Water/Environment Best Project - City of Miami Beach Pump Stations and West Avenue Neighborhood Improvements
City of Miami Beach Pump Stations and West Avenue Neighborhood Improvements
Owner City of Miami Beach
Lead Design Firm Greenman-Pedersen Inc.
General Contractor Bergeron Land Development Inc.
Civil Engineer Greenman-Pedersen Inc.
Civil Engineering RJ Behar and Co.
Landscape Architecture Savino Miller Design Studios
The City of Miami Beach hired Bergeron Land Development to handle approximately $34.6 million in design-build pump station projects. These projects are part of the city’s ongoing efforts to battle sea level rise, flooding and continuing disruptions to underground utilities. The contractor designed and installed four pump stations and four seawalls and completed reconstruction of all underground utilities located within the right-of-way. The projects upgraded existing storm drainage, sanitary sewer, service lines and transmission lines along the West Avenue corridor, which is home to almost 10,000 residents and 40 condominiums. The projects also involved elevating the roads approximately 2.5 to 3 ft; raising existing seawalls; and installing pumps to more effectively drain the roadways. The new system is capable of pumping 80.64 million gallons per day.
Executed as an emergency directive contract, the project utilized fast-track scheduling that required design to be complete within three months. Similarly, contractor crews completed the pump stations within two to three months, instead of a more typical six- to eight-month time frame. To accelerate construction, the city waived all work-hour restrictions, enabling the contractor to schedule seven-day workweeks, with 12- to 16-hour days.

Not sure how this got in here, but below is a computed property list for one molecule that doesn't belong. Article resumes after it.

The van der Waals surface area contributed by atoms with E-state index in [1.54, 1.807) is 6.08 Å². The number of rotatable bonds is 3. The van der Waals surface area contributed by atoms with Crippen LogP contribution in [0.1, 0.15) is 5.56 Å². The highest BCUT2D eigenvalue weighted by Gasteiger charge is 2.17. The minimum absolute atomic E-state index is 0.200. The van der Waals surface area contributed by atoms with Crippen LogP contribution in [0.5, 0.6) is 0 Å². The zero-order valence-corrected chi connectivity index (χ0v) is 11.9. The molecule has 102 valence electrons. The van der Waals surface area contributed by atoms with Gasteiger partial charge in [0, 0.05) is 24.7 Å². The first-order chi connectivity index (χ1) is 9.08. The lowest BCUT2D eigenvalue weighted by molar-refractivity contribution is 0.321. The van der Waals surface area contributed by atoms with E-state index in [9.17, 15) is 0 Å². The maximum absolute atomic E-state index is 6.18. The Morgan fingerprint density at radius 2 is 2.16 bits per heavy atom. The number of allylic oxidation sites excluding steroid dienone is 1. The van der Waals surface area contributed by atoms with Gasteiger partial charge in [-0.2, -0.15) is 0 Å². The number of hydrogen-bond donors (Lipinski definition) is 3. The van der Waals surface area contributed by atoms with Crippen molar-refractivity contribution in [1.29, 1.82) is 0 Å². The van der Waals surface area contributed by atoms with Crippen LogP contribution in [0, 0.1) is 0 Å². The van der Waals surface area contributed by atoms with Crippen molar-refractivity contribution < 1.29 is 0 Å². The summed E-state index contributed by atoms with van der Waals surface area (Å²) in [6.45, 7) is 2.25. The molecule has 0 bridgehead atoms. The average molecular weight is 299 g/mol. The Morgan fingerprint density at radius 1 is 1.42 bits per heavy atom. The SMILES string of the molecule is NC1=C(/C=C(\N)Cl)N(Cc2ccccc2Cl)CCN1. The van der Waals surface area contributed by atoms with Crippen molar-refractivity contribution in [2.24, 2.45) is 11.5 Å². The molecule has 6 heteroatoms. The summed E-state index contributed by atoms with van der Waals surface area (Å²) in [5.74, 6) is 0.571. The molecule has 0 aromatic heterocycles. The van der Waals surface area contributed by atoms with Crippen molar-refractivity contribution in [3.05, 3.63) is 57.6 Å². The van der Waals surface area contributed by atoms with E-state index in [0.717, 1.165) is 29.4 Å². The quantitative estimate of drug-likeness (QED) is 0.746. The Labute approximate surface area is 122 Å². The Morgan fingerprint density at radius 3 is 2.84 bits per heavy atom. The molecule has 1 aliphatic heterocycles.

The pump stations installed were among some of the deepest open-pit excavations ever attempted for stormwater remediation in Miami Beach. Because old roadways were often built by simply knocking down mangroves and building overtop, the excavation work posed risks due to the soil layers for several areas of construction that consisted largely of organic materials. As a result, trench safety, fall risk and shoring all became everyday safety issues for crews. To mitigate these risks, the contractor utilized precast structures that were placed within deep excavations. Workers always wore harness systems and underwent extended training.